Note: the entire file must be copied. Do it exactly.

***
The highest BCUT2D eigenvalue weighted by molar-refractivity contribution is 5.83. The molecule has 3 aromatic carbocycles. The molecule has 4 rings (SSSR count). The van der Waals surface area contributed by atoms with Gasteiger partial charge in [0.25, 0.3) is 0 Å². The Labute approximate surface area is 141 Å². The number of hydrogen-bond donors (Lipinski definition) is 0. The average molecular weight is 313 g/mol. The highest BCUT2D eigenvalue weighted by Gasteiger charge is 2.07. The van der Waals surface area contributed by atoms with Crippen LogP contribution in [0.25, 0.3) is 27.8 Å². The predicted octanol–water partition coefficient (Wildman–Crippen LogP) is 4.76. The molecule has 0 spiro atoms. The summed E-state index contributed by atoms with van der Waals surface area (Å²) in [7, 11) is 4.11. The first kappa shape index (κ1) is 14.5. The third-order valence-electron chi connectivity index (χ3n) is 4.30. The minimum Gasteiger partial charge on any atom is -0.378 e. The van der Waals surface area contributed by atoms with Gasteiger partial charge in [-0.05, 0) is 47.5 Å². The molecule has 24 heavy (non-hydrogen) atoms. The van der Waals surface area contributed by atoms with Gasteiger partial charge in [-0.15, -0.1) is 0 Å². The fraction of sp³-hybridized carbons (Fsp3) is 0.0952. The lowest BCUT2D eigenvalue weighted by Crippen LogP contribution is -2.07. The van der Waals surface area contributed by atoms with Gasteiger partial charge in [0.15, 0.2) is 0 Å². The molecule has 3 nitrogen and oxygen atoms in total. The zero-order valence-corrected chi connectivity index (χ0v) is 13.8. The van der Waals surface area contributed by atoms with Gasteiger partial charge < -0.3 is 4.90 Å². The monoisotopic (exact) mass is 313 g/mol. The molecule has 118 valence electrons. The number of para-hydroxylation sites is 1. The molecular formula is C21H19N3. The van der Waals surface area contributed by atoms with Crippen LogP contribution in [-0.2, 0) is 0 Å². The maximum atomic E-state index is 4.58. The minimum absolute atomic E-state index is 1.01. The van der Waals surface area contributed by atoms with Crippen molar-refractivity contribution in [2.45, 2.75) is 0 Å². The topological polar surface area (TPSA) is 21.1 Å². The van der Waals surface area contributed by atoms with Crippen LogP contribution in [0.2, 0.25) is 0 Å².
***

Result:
The highest BCUT2D eigenvalue weighted by molar-refractivity contribution is 5.83. The molecule has 3 aromatic carbocycles. The molecule has 4 rings (SSSR count). The van der Waals surface area contributed by atoms with Gasteiger partial charge in [0.25, 0.3) is 0 Å². The Labute approximate surface area is 141 Å². The number of hydrogen-bond donors (Lipinski definition) is 0. The average molecular weight is 313 g/mol. The highest BCUT2D eigenvalue weighted by Gasteiger charge is 2.07. The van der Waals surface area contributed by atoms with Crippen LogP contribution in [0.25, 0.3) is 27.8 Å². The predicted octanol–water partition coefficient (Wildman–Crippen LogP) is 4.76. The molecule has 0 spiro atoms. The summed E-state index contributed by atoms with van der Waals surface area (Å²) in [7, 11) is 4.11. The first kappa shape index (κ1) is 14.5. The third-order valence-electron chi connectivity index (χ3n) is 4.30. The minimum Gasteiger partial charge on any atom is -0.378 e. The van der Waals surface area contributed by atoms with Gasteiger partial charge in [-0.05, 0) is 47.5 Å². The molecule has 24 heavy (non-hydrogen) atoms. The van der Waals surface area contributed by atoms with Gasteiger partial charge in [-0.15, -0.1) is 0 Å². The fraction of sp³-hybridized carbons (Fsp3) is 0.0952. The lowest BCUT2D eigenvalue weighted by Crippen LogP contribution is -2.07. The van der Waals surface area contributed by atoms with Gasteiger partial charge in [0.15, 0.2) is 0 Å². The molecule has 3 nitrogen and oxygen atoms in total. The zero-order valence-corrected chi connectivity index (χ0v) is 13.8. The van der Waals surface area contributed by atoms with Gasteiger partial charge < -0.3 is 4.90 Å². The monoisotopic (exact) mass is 313 g/mol. The molecule has 118 valence electrons. The number of para-hydroxylation sites is 1. The molecular formula is C21H19N3. The van der Waals surface area contributed by atoms with Crippen LogP contribution in [-0.2, 0) is 0 Å². The maximum atomic E-state index is 4.58. The minimum absolute atomic E-state index is 1.01. The van der Waals surface area contributed by atoms with Crippen molar-refractivity contribution in [2.45, 2.75) is 0 Å². The topological polar surface area (TPSA) is 21.1 Å². The van der Waals surface area contributed by atoms with Crippen LogP contribution in [0.2, 0.25) is 0 Å².